bianca sculpture plymouth
The proposed sculpture of prostitute Bianca outside the Theatre Royal in Plymouth Plymouth council

A Plymouth man disgusted with a council proposal to build a 7m-high statue of a 'prostitute' has threatened to fight back by raising money to erect a rival sculpture - of a penis.

Alan Grant told councillors he was dismayed at their decision to spend £450,000 ($564,000) on a giant statue of Bianca, a courtesan in Shakespeare's Othello, outside the Plymouth Theatre Royal.

An artist's impression of the Bianca sculpture shows her bending forward outside the entrance to the venue while theatregoers walk beneath her splayed legs.

At a planning committee meeting on 9 February Clark argued that the project "denigrates and demeans women". He said the figure had already been nicknamed "Radcliffe's revenge" in reference to Paula Radcliffe's famous public toilet break during the 2005 London Marathon.

He said: "I am therefore seeking private sponsors for the installation of statue involving an erect penis. It will be offered to Plymouth City Council as a piece of street art, in line with Bianca, with nil cost to the council.

"The public will be encouraged to visit, take photographs, even touch it (in an artistic sense), and I will ask that this piece of art be erected alongside the members' room of the [council offices], which approved Bianca," the Exeter Express and Echo reported.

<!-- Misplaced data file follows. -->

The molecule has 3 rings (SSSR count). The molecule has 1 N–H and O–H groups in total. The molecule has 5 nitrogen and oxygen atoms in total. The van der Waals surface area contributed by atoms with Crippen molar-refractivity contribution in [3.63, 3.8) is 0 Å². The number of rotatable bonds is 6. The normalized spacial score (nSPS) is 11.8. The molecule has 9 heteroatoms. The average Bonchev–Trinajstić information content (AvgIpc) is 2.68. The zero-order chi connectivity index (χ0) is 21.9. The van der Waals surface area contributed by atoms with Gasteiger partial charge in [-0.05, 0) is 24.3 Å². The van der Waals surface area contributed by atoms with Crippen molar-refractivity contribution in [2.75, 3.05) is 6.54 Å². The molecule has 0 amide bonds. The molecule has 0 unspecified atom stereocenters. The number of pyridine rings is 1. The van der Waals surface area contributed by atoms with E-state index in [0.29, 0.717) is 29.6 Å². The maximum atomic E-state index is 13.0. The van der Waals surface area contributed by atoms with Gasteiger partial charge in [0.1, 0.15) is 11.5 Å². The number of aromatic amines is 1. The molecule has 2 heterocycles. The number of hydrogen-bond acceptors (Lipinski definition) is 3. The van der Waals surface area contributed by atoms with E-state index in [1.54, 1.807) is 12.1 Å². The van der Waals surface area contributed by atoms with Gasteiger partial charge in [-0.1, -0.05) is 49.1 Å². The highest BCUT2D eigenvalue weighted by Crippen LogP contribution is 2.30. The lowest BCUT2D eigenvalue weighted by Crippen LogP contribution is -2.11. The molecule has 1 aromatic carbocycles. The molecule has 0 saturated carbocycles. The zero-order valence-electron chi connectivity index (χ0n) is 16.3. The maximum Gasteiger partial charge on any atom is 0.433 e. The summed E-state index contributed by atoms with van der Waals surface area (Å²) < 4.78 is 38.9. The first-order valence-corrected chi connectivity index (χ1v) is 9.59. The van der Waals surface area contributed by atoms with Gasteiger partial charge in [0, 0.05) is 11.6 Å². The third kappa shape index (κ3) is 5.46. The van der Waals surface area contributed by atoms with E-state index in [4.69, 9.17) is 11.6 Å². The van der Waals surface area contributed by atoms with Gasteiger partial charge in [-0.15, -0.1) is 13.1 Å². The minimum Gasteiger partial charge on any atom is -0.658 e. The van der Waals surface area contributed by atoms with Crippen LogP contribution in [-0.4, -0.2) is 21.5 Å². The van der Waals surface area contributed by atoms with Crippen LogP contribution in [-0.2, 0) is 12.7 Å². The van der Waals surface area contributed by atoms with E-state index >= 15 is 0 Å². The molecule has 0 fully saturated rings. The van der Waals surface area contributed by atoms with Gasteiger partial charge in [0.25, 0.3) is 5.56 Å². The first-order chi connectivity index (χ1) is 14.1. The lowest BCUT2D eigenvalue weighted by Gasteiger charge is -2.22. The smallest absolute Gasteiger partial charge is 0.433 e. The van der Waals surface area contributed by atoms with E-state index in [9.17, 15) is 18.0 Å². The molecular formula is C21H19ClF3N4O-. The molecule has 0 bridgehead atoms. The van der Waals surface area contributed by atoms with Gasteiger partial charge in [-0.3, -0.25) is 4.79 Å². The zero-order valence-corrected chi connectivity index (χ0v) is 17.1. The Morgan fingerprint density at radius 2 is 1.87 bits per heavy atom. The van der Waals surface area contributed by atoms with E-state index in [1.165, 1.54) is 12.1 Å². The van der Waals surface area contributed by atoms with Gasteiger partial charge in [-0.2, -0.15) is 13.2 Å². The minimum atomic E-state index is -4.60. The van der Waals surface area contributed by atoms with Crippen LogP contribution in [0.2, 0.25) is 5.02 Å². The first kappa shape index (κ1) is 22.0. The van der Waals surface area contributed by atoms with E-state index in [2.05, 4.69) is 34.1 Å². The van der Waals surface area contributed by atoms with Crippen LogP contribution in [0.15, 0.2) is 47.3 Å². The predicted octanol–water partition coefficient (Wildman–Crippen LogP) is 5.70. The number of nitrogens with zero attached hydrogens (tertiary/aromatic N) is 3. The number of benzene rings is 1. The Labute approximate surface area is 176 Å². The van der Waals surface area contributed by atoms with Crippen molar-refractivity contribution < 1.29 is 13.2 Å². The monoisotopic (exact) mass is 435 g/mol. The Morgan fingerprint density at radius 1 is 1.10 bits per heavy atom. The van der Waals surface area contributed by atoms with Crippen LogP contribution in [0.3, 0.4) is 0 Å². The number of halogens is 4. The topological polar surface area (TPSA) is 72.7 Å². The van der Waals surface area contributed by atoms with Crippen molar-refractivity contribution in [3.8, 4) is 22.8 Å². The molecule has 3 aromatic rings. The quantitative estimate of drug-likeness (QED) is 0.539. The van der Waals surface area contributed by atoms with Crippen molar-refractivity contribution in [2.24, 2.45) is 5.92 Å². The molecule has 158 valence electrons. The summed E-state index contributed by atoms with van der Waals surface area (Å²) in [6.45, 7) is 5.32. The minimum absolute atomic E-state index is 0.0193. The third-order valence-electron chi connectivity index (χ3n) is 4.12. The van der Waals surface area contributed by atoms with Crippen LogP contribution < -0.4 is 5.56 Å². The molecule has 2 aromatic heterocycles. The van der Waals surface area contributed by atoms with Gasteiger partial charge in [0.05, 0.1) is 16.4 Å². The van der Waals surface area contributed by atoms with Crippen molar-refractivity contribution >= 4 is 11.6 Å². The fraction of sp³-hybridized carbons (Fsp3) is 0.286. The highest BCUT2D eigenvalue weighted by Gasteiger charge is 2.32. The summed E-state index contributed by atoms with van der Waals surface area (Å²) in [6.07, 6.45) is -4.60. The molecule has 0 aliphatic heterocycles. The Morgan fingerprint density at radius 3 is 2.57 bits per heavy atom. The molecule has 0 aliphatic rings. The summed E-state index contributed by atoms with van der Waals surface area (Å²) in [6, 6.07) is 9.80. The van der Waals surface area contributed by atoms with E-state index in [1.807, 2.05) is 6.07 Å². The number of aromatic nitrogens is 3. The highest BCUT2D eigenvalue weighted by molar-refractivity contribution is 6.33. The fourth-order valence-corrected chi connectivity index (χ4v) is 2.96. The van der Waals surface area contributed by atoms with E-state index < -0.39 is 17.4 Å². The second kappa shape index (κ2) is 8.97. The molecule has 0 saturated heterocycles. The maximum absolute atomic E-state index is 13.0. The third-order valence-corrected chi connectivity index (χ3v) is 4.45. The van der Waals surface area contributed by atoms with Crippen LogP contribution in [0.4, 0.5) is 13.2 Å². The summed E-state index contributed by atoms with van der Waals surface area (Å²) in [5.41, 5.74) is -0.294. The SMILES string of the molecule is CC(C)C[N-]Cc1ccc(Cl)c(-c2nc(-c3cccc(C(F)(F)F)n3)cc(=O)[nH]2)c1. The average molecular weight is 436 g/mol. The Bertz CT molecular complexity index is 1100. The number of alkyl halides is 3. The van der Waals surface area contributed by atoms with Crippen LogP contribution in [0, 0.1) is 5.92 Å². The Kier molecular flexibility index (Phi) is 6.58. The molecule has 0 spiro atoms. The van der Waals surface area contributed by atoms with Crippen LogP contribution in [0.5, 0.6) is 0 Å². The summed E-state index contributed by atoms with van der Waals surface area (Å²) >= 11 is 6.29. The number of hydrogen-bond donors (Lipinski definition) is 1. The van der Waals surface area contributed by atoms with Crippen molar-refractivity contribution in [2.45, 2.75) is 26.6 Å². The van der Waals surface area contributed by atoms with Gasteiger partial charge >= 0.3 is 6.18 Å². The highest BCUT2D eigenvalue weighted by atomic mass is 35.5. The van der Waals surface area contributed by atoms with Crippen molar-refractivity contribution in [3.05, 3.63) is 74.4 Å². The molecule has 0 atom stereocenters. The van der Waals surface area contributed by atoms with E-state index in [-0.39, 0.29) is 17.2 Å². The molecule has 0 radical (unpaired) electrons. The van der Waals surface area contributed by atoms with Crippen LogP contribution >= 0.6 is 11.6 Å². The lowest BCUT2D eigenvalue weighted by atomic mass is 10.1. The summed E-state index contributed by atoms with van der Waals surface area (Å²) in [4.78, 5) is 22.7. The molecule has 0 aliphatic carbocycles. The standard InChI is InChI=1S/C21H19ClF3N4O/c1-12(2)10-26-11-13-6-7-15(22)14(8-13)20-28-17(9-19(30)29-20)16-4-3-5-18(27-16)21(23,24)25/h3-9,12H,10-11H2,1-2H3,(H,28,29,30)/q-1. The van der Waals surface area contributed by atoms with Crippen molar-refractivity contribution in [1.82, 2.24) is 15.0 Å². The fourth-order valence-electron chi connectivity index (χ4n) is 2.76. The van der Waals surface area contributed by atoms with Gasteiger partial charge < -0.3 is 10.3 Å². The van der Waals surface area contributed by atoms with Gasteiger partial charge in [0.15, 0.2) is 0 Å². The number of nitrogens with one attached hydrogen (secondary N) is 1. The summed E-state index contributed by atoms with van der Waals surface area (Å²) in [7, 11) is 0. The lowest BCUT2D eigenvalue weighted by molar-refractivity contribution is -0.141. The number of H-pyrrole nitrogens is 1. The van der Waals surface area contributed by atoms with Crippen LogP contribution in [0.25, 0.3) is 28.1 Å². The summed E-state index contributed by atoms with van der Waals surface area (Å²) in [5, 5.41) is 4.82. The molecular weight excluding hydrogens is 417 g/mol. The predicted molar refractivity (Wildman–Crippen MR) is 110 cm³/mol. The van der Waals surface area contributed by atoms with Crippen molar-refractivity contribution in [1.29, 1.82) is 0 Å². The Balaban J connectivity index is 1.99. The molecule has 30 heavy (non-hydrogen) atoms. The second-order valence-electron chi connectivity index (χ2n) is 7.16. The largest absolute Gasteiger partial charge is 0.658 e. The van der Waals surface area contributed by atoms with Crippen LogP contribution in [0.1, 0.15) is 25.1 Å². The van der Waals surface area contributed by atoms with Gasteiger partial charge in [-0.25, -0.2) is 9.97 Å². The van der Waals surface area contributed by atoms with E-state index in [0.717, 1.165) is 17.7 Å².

Theatre Royal Chief Executive Adrian Vinken defended the installation: "We acknowledge that at this early stage the statue has some detractors who don't like it or even the very idea of it.

"Public art will be, and perhaps always should be, controversial. People's perceptions of what they think they like or don't like vary over time. The original protests about the Angel of the North were colossal and vociferous. Try to remove the Angel of the North now and you would get lynched.

"Bianca provides the city with an exceptional opportunity to build on strong recent cultural foundations. If all goes ahead, Bianca will signal change and change is always unsettling. That explains why some people might feel wary of it.

"Plymouth is a city of great global influence, which we must take pride in and celebrate. This heritage is one of the city's greatest assets and the Mayflower 400 leadership group are forging a modern, attractive future."